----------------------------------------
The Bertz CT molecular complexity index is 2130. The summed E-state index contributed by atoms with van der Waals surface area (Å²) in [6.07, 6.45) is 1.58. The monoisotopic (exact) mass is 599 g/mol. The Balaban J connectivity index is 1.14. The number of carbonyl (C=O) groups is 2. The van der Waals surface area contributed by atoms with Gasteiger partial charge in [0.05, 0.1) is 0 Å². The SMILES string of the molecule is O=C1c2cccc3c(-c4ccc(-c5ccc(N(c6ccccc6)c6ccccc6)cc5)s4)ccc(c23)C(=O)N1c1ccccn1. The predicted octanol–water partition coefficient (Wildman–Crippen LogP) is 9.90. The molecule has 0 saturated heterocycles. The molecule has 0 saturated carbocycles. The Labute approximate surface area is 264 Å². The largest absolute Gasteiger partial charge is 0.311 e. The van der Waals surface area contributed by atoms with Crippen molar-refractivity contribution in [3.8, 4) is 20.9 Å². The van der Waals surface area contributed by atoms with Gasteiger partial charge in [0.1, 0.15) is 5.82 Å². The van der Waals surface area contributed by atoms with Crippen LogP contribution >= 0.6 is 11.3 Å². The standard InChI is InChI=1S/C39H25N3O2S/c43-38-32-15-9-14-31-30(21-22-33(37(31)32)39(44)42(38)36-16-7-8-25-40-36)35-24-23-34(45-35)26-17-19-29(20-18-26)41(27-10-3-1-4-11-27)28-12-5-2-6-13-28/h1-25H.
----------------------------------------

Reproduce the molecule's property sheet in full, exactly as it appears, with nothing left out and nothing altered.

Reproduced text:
The Bertz CT molecular complexity index is 2130. The summed E-state index contributed by atoms with van der Waals surface area (Å²) in [6.07, 6.45) is 1.58. The monoisotopic (exact) mass is 599 g/mol. The Balaban J connectivity index is 1.14. The number of carbonyl (C=O) groups is 2. The van der Waals surface area contributed by atoms with Gasteiger partial charge in [0.05, 0.1) is 0 Å². The SMILES string of the molecule is O=C1c2cccc3c(-c4ccc(-c5ccc(N(c6ccccc6)c6ccccc6)cc5)s4)ccc(c23)C(=O)N1c1ccccn1. The predicted octanol–water partition coefficient (Wildman–Crippen LogP) is 9.90. The molecule has 0 saturated heterocycles. The molecule has 0 saturated carbocycles. The Labute approximate surface area is 264 Å². The largest absolute Gasteiger partial charge is 0.311 e. The van der Waals surface area contributed by atoms with Crippen molar-refractivity contribution in [3.8, 4) is 20.9 Å². The van der Waals surface area contributed by atoms with Gasteiger partial charge in [0.1, 0.15) is 5.82 Å². The van der Waals surface area contributed by atoms with Crippen LogP contribution >= 0.6 is 11.3 Å². The standard InChI is InChI=1S/C39H25N3O2S/c43-38-32-15-9-14-31-30(21-22-33(37(31)32)39(44)42(38)36-16-7-8-25-40-36)35-24-23-34(45-35)26-17-19-29(20-18-26)41(27-10-3-1-4-11-27)28-12-5-2-6-13-28/h1-25H.